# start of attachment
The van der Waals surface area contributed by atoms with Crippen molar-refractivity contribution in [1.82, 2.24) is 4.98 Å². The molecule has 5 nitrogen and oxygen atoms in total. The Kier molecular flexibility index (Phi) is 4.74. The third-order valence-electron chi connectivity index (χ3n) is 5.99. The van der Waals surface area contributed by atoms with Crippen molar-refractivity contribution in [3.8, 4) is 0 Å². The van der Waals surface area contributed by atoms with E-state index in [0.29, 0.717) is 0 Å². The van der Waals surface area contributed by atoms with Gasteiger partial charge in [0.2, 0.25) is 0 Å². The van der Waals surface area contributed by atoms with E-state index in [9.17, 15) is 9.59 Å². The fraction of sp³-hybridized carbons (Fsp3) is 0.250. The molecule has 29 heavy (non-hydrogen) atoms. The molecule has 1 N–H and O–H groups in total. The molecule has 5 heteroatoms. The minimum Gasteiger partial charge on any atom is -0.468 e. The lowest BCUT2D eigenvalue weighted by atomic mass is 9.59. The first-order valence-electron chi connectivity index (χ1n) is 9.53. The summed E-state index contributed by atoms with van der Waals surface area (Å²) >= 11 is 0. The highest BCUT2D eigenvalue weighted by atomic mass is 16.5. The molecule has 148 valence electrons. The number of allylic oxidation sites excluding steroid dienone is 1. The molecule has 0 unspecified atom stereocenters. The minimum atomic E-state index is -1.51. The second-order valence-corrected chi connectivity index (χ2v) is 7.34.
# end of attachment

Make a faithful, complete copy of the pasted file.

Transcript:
The van der Waals surface area contributed by atoms with Crippen molar-refractivity contribution in [1.82, 2.24) is 4.98 Å². The molecule has 5 nitrogen and oxygen atoms in total. The Kier molecular flexibility index (Phi) is 4.74. The third-order valence-electron chi connectivity index (χ3n) is 5.99. The van der Waals surface area contributed by atoms with Crippen molar-refractivity contribution in [3.8, 4) is 0 Å². The van der Waals surface area contributed by atoms with E-state index in [0.29, 0.717) is 0 Å². The van der Waals surface area contributed by atoms with Gasteiger partial charge in [0.2, 0.25) is 0 Å². The van der Waals surface area contributed by atoms with E-state index in [9.17, 15) is 9.59 Å². The fraction of sp³-hybridized carbons (Fsp3) is 0.250. The molecule has 29 heavy (non-hydrogen) atoms. The molecule has 1 N–H and O–H groups in total. The molecule has 5 heteroatoms. The minimum Gasteiger partial charge on any atom is -0.468 e. The lowest BCUT2D eigenvalue weighted by atomic mass is 9.59. The first-order valence-electron chi connectivity index (χ1n) is 9.53. The summed E-state index contributed by atoms with van der Waals surface area (Å²) >= 11 is 0. The highest BCUT2D eigenvalue weighted by atomic mass is 16.5. The molecule has 148 valence electrons. The number of allylic oxidation sites excluding steroid dienone is 1. The molecule has 0 unspecified atom stereocenters. The minimum atomic E-state index is -1.51. The second-order valence-corrected chi connectivity index (χ2v) is 7.34.